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The North Country Underground Railroad Historical Association (NCUGRHA) researches, preserves and interprets the history of the Underground Railroad, slavery and abolition along the Upper Hudson River-Champlain and Canal-Lake Champlain corridor of northeast New York. Visit the North Star Underground Railroad Museum where exhibits and videos reveal hidden success stories and our bus tours revisit underground escape routes. Our museum is a reflection of the importance of human freedom and its relevance for the present and future generations.
The following story is from the North Country Underground Railroad Historical Association (NCUGRHA) Moses used the canal to gain his freedom and passed through Lock 10.
Moses Roper was born in Caswell County, North Carolina, about 1815 on a day and in a month he never knew. He was the son of an enslaved woman named Nancy, who was part African and Indian, but mostly white, and plantation owner Henry Roper. A few months before Moses' birth, his father married his mother's young mistress. She was so angry that Moses looked like her husband, she tried to murder him with a knife. Just as she was about to stab Moses, his grandmother grabbed the weapon and saved his life.

When he was about six or seven years old, Moses and his mother were sold to different masters. He was subsequently resold several times. He ran away repeatedly, but he was always captured and punished. Finally, in 1834, he escaped from Savannah, Georgia, on a ship which was headed for New York.

Roper wrote,
When I arrived in the city of New York, I thought I was free; but learned I was not, and could be taken there. I went out into the country several miles, and tried to get employment, but failed, as I had no recommendation. I then returned to New York, but finding the same difficulty there to get work as in the country, I went back to the vessel, which was to sail eighty miles up the Hudson River, to Poughkeepsie. When I arrived, I obtained employment at an inn, and after I had been there about two days, was seized with the cholera, which was at that place...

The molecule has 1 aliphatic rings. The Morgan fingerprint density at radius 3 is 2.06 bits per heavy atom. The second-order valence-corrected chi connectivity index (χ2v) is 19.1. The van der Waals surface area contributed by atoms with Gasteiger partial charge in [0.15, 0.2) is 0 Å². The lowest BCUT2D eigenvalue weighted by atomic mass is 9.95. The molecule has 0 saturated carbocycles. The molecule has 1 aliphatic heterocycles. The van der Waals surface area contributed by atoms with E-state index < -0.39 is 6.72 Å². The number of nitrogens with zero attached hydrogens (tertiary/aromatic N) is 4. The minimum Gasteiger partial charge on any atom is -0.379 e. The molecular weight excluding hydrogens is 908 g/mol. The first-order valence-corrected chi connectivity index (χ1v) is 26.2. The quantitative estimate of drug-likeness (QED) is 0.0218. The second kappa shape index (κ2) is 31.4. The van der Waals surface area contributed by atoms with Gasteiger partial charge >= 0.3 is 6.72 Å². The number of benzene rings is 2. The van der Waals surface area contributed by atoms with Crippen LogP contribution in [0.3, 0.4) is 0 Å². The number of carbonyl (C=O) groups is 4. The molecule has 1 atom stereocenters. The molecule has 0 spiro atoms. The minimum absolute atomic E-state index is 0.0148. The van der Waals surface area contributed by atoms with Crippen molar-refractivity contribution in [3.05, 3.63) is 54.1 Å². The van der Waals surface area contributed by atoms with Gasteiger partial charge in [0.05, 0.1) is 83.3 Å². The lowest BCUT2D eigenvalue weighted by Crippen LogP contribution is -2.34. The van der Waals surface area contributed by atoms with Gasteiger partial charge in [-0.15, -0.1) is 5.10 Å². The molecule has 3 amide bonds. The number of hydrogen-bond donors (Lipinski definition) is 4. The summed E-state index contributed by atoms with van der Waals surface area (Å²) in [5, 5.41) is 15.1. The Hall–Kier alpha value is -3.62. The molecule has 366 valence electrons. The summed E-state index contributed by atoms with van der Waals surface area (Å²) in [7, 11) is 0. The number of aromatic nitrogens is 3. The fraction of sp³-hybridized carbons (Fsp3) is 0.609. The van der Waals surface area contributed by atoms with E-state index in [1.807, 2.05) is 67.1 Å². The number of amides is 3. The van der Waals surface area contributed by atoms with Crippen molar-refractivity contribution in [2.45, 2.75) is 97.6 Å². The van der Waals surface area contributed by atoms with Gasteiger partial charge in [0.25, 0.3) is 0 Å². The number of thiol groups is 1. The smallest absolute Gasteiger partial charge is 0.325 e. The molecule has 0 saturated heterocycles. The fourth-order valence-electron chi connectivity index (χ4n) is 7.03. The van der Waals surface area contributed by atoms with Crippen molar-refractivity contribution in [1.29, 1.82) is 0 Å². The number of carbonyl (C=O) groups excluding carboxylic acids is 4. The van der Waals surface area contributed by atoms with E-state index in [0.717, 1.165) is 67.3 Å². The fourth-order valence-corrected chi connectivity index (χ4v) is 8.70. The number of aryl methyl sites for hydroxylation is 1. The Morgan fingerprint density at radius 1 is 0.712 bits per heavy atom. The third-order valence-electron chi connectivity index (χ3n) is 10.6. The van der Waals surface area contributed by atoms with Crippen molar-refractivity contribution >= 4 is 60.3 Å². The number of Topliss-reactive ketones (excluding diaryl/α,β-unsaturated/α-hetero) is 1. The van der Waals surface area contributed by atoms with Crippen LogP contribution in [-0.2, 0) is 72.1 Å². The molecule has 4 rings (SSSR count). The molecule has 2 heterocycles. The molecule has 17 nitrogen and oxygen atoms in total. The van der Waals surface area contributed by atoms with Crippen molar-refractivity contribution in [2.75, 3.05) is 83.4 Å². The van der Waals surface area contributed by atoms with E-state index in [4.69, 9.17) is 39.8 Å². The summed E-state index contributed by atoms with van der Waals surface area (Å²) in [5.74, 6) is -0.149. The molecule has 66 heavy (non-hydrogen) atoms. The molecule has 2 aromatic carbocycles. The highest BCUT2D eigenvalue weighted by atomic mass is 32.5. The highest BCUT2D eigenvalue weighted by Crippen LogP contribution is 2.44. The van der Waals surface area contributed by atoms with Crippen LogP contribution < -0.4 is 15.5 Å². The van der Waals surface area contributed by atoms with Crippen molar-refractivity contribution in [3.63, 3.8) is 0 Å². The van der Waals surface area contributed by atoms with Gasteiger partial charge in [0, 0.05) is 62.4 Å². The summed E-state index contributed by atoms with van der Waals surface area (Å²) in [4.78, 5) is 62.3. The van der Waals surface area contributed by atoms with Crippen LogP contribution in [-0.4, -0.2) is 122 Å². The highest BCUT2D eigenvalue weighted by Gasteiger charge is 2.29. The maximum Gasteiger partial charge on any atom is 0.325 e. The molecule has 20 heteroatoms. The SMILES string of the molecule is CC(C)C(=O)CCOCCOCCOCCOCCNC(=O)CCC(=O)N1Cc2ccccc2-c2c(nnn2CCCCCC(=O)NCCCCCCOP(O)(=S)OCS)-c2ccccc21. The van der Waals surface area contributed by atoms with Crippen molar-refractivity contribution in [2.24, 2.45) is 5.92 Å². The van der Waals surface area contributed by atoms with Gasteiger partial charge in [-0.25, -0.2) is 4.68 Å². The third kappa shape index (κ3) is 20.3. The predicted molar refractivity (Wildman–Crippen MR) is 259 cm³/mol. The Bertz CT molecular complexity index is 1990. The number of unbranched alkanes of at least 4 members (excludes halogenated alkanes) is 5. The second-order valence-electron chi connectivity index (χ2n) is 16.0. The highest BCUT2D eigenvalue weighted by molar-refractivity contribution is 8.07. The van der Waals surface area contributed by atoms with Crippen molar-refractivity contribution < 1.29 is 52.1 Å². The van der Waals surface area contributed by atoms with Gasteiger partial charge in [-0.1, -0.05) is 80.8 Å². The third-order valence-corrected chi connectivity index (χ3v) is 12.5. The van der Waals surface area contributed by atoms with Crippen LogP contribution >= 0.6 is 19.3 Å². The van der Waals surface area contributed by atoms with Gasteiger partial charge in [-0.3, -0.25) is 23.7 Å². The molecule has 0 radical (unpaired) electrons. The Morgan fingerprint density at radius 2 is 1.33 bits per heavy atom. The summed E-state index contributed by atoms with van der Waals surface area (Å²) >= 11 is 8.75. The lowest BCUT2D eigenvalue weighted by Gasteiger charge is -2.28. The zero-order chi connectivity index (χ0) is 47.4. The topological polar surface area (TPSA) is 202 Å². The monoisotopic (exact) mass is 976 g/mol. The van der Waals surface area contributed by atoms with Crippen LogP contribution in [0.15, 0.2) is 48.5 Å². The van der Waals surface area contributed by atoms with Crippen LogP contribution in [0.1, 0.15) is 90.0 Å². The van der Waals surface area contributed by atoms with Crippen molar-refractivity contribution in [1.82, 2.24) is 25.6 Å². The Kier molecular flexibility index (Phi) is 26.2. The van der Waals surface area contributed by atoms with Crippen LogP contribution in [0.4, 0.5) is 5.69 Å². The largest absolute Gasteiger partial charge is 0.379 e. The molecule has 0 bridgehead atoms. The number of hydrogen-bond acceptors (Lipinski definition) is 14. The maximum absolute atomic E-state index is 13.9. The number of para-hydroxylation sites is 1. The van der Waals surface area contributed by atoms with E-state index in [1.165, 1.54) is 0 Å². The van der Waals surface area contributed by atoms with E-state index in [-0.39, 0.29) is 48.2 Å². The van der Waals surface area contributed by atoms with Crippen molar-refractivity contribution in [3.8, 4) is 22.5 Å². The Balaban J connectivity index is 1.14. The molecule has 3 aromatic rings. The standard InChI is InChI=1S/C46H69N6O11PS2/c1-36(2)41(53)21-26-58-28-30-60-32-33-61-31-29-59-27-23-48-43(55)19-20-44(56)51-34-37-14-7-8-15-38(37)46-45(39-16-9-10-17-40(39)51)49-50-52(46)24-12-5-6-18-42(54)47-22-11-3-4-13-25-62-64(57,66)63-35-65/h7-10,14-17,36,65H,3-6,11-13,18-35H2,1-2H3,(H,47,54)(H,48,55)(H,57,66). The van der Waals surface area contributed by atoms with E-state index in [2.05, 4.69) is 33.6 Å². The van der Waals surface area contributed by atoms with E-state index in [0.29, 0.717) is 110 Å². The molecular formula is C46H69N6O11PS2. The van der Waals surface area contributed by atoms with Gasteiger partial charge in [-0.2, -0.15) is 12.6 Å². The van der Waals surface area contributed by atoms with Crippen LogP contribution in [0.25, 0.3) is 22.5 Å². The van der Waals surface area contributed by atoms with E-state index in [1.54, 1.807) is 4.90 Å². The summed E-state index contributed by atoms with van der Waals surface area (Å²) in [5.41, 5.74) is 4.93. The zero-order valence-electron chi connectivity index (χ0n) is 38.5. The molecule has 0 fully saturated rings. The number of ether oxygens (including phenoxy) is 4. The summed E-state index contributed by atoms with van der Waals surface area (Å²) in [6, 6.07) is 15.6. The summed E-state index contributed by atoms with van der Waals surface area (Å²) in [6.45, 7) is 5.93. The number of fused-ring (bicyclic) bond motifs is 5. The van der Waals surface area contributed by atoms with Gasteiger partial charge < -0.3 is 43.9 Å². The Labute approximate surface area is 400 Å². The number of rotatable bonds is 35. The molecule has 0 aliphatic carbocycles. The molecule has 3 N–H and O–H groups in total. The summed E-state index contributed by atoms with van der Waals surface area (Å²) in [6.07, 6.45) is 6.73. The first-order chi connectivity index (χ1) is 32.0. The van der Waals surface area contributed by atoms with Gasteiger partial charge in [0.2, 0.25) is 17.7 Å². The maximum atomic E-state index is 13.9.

As soon as he regained his health, Roper took a steamboat to Albany where he hired out as a steward on an Erie canal boat. After going west 350 miles, he felt increasingly unsafe, so he returned to Albany, boarded a Champlain Canal packet boat and headed for Vermont. In the Green Mountain State, Roper worked as a field hand until he saw a newspaper advertisement for his capture. He went east to New Hampshire, where he stayed briefly before moving on. In Boston, he affiliated with abolitionists and signed the constitution of the American Anti-Slavery Society. By late 1835, however, his fear of being captured grew so intense he decided to leave the United States. Retracing his steps back through Vermont, he hid for a short time, and then went to New York City, where he boarded the Napoleon for Great Britain. In Liverpool, Roper presented a letter of introduction to British abolitionists, who warmly welcomed him. He then went to London, where he began to obtain a formal education. Roper published his narrative in the summer of 1837, and he gave hundreds of lectures in English and Scottish churches. In 1839, he married an Englishwoman from Bristol, Ann Stephens Price. In 1844, they sailed for Canada.

Moses and Ann Roper have many descendants living in Australia.

Two Area Stops along the Undergrund Railroad
Wilbur House, Easton
Holmes House, Greenwich
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